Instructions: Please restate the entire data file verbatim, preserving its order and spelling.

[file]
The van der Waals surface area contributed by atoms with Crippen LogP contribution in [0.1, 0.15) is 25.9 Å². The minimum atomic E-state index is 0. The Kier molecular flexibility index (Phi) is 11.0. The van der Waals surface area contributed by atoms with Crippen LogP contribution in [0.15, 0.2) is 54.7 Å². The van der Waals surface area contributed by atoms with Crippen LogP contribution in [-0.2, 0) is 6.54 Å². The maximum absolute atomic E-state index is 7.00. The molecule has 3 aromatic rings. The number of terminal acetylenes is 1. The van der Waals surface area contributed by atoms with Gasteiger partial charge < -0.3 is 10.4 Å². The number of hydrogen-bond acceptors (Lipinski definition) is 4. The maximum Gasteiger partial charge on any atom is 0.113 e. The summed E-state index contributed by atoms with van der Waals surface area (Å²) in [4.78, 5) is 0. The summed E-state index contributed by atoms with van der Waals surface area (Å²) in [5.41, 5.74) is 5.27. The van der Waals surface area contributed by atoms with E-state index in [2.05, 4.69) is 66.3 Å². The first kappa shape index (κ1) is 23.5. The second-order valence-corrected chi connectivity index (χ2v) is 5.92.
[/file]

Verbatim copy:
The van der Waals surface area contributed by atoms with Crippen LogP contribution in [0.1, 0.15) is 25.9 Å². The minimum atomic E-state index is 0. The Kier molecular flexibility index (Phi) is 11.0. The van der Waals surface area contributed by atoms with Crippen LogP contribution in [0.15, 0.2) is 54.7 Å². The van der Waals surface area contributed by atoms with Crippen LogP contribution in [-0.2, 0) is 6.54 Å². The maximum absolute atomic E-state index is 7.00. The molecule has 3 aromatic rings. The number of terminal acetylenes is 1. The van der Waals surface area contributed by atoms with Gasteiger partial charge < -0.3 is 10.4 Å². The number of hydrogen-bond acceptors (Lipinski definition) is 4. The maximum Gasteiger partial charge on any atom is 0.113 e. The summed E-state index contributed by atoms with van der Waals surface area (Å²) in [4.78, 5) is 0. The summed E-state index contributed by atoms with van der Waals surface area (Å²) in [5.41, 5.74) is 5.27. The van der Waals surface area contributed by atoms with E-state index in [2.05, 4.69) is 66.3 Å². The first kappa shape index (κ1) is 23.5. The second-order valence-corrected chi connectivity index (χ2v) is 5.92.